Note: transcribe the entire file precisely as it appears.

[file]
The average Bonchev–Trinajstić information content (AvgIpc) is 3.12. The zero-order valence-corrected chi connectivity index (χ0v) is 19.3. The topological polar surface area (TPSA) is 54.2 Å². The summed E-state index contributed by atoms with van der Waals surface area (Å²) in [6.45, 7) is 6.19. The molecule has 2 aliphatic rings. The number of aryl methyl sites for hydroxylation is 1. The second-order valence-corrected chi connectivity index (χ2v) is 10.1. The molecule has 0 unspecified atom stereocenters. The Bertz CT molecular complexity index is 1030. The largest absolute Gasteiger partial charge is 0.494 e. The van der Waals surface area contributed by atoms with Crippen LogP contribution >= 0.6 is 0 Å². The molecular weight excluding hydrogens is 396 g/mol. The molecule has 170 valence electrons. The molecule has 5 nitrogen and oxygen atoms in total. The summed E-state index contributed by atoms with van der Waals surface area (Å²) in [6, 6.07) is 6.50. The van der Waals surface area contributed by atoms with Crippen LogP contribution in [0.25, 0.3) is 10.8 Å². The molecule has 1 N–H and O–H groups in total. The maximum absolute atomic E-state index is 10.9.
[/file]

The average Bonchev–Trinajstić information content (AvgIpc) is 3.12. The zero-order valence-corrected chi connectivity index (χ0v) is 19.3. The topological polar surface area (TPSA) is 54.2 Å². The summed E-state index contributed by atoms with van der Waals surface area (Å²) in [6.45, 7) is 6.19. The molecule has 2 aliphatic rings. The number of aryl methyl sites for hydroxylation is 1. The second-order valence-corrected chi connectivity index (χ2v) is 10.1. The molecule has 0 unspecified atom stereocenters. The Bertz CT molecular complexity index is 1030. The largest absolute Gasteiger partial charge is 0.494 e. The van der Waals surface area contributed by atoms with Crippen LogP contribution >= 0.6 is 0 Å². The molecular weight excluding hydrogens is 396 g/mol. The molecule has 170 valence electrons. The molecule has 5 nitrogen and oxygen atoms in total. The summed E-state index contributed by atoms with van der Waals surface area (Å²) in [6, 6.07) is 6.50. The van der Waals surface area contributed by atoms with Crippen LogP contribution in [0.25, 0.3) is 10.8 Å². The molecule has 1 N–H and O–H groups in total. The maximum absolute atomic E-state index is 10.9.